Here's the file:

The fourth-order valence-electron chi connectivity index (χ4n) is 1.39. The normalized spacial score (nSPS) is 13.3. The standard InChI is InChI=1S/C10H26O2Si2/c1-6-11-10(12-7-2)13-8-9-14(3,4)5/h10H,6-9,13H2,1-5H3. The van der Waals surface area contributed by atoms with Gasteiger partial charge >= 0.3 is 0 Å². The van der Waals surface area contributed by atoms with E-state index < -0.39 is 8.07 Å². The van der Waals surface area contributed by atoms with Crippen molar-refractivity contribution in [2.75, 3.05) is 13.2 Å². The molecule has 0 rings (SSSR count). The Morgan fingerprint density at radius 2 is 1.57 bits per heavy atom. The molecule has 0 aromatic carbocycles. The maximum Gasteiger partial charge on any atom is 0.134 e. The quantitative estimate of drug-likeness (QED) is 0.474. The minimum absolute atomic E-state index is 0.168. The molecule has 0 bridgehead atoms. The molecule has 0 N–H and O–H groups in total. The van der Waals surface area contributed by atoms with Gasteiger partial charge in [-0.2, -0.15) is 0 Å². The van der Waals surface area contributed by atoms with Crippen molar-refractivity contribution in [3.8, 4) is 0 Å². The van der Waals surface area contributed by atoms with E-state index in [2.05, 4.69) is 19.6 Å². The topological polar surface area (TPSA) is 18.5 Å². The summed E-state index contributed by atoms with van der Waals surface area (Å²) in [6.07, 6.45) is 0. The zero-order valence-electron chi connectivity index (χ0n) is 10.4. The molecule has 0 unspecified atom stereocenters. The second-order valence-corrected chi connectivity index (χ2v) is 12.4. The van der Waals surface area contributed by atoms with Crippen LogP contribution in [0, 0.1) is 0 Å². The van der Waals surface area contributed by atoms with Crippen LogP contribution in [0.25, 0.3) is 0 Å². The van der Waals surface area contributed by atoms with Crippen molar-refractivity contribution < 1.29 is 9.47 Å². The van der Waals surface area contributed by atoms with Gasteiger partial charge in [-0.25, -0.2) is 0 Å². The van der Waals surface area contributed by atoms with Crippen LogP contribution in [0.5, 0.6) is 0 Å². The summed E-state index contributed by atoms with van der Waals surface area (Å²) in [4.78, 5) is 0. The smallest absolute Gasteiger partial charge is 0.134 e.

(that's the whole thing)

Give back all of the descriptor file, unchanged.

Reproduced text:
The fourth-order valence-electron chi connectivity index (χ4n) is 1.39. The normalized spacial score (nSPS) is 13.3. The standard InChI is InChI=1S/C10H26O2Si2/c1-6-11-10(12-7-2)13-8-9-14(3,4)5/h10H,6-9,13H2,1-5H3. The van der Waals surface area contributed by atoms with Gasteiger partial charge >= 0.3 is 0 Å². The van der Waals surface area contributed by atoms with E-state index < -0.39 is 8.07 Å². The van der Waals surface area contributed by atoms with Crippen molar-refractivity contribution in [2.75, 3.05) is 13.2 Å². The molecule has 0 rings (SSSR count). The Morgan fingerprint density at radius 2 is 1.57 bits per heavy atom. The molecule has 0 aromatic carbocycles. The maximum Gasteiger partial charge on any atom is 0.134 e. The quantitative estimate of drug-likeness (QED) is 0.474. The minimum absolute atomic E-state index is 0.168. The molecule has 0 bridgehead atoms. The molecule has 0 N–H and O–H groups in total. The van der Waals surface area contributed by atoms with Gasteiger partial charge in [-0.2, -0.15) is 0 Å². The van der Waals surface area contributed by atoms with Crippen molar-refractivity contribution in [3.8, 4) is 0 Å². The van der Waals surface area contributed by atoms with E-state index in [2.05, 4.69) is 19.6 Å². The topological polar surface area (TPSA) is 18.5 Å². The summed E-state index contributed by atoms with van der Waals surface area (Å²) in [6.07, 6.45) is 0. The zero-order valence-electron chi connectivity index (χ0n) is 10.4. The molecule has 0 unspecified atom stereocenters. The second-order valence-corrected chi connectivity index (χ2v) is 12.4. The van der Waals surface area contributed by atoms with Crippen LogP contribution in [0, 0.1) is 0 Å². The van der Waals surface area contributed by atoms with Crippen LogP contribution in [0.25, 0.3) is 0 Å². The van der Waals surface area contributed by atoms with Crippen molar-refractivity contribution < 1.29 is 9.47 Å². The van der Waals surface area contributed by atoms with Gasteiger partial charge in [-0.25, -0.2) is 0 Å². The van der Waals surface area contributed by atoms with Crippen LogP contribution in [0.5, 0.6) is 0 Å². The summed E-state index contributed by atoms with van der Waals surface area (Å²) in [4.78, 5) is 0. The smallest absolute Gasteiger partial charge is 0.134 e.